I knew I was nearing reindeerland as soon as I headed towards the Tallinn docks. Some cheeky Finnish youth actually said "Welcome to Helsinki" to me as he trudged through that day's blizzard towards the ship with a bundle of discount booze in his arms.
I had the privilege of spending some hours amongst Estonia's northern kin that day. Some notes on the neighbors:
* According to a recent column by Finnish Foreign Minister Alexander Stubb (left) in Finnair's in flight magazine, his country is among the happiest in the world, if not the happiest. How this washes with having three public shooting sprees in as many years is anybody's guess. Maybe those three mass murderers were the only unhappy people in Finland?
* Grouped by some wacky 19th century anthropologists with Japanese and Koreans as part of the "yellow race," there is some truth to Finland's eastern orientation. Finnair maintains reliable services to many cities in Asia, including three destinations in Japan and China each. Even though Finns have had preciously little to do with Asian culture or history, they seem to know what they are doing. It's hard to tell the Finnish elements and the Japanese elements in their marketing campaigns apart.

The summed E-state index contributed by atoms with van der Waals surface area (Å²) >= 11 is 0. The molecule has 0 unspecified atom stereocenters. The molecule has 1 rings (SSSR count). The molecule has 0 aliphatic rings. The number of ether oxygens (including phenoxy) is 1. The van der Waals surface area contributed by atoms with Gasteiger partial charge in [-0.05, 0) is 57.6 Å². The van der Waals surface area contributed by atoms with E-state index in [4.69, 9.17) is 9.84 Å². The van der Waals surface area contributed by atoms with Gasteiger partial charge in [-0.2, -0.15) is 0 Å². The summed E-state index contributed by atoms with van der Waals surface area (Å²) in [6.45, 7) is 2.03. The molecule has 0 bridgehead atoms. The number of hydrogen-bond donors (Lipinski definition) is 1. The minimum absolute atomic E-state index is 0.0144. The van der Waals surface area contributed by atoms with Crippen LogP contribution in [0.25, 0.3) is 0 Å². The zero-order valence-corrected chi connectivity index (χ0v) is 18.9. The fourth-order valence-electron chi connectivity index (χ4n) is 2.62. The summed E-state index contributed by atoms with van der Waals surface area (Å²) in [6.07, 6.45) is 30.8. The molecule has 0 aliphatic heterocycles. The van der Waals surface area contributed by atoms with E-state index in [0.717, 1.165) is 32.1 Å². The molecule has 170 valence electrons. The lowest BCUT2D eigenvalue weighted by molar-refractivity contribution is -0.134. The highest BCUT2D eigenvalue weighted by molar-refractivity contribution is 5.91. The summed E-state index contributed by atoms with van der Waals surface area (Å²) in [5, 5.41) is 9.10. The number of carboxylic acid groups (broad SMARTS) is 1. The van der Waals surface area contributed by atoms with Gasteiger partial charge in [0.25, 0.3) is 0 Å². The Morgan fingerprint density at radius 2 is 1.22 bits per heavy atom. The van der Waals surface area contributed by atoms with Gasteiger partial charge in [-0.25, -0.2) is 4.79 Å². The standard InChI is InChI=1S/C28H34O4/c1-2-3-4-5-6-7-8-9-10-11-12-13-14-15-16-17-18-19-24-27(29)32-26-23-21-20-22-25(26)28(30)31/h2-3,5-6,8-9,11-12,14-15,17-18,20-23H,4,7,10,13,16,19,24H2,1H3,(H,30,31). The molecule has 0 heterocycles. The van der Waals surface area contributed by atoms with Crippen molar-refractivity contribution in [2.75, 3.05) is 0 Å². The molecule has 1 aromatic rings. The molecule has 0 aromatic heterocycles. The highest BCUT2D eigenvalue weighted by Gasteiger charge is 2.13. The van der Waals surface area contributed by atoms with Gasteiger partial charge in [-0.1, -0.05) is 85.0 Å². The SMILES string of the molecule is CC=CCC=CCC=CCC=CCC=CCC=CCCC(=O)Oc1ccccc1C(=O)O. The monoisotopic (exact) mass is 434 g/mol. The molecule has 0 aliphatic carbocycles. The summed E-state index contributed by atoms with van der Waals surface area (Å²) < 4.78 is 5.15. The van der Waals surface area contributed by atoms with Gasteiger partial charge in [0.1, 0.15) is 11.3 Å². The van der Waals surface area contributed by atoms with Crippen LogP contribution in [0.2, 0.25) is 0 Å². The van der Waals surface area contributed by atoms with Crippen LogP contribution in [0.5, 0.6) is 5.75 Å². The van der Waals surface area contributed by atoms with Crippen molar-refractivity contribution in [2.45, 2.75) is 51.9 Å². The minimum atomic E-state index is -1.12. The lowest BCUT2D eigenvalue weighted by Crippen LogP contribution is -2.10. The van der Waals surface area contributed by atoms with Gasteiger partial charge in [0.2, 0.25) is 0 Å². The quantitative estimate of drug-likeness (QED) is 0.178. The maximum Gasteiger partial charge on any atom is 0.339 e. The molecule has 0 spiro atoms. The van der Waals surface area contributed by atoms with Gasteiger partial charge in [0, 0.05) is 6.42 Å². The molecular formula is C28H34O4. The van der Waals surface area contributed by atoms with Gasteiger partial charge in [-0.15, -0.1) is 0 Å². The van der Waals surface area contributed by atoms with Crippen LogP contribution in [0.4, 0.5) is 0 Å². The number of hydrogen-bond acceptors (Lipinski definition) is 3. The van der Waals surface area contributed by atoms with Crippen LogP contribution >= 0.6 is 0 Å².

* Even though Finland has its problems, some Finns still seem to think that life is infinitely better there than in Estonia, which I think they see as troublesome and less stable. Finnish media covered a small protest outside the independence day gala by marginal figures, for example, while Estonian media ignored it. Why? If only Estonia was more pragmatic, if only they knew how to deal with Moscow, if only Estonia had a world class Olympic hockey team, if only Estonians were, basically, Finns, then they would rise rapidly on the happiness scale, according to this line of thought. Little Estonia still needs to grow up. Big Finland is waiting patiently for the day to arrive.
* Some Estonians stereotype Finnish women as being ugly. This is not true.
* Finland seems to enjoy its own monoculture: all the things you could possibly need are produced within the country, with each brand contributing to the national identity. In Finland, your whole childhood can be Moomin, your pantry and closets filled with Marimekko dishes and attire, your communications needs serviced by Nokia. It's easy to spot Finns in airports: they sport the same hairstyles, spectacles, and fashion accessories. It's like they have some kind of secret national uniform. Estonia also has attempted to replicate Finnish monoculture by building its own Esto world of consumer goods, but, so far, it's less convincing.
* Along with consumer monoculture, there is also genetic homogeneity. Researchers will tell you that Estonians are actually genetically closer to Latvians than Finns. That's true, but one should keep in mind that Finns are remote from basically all other Europeans because they descend from a relatively small founder population. This may be why so many Finns look alike. Each one is like genetic concentrate.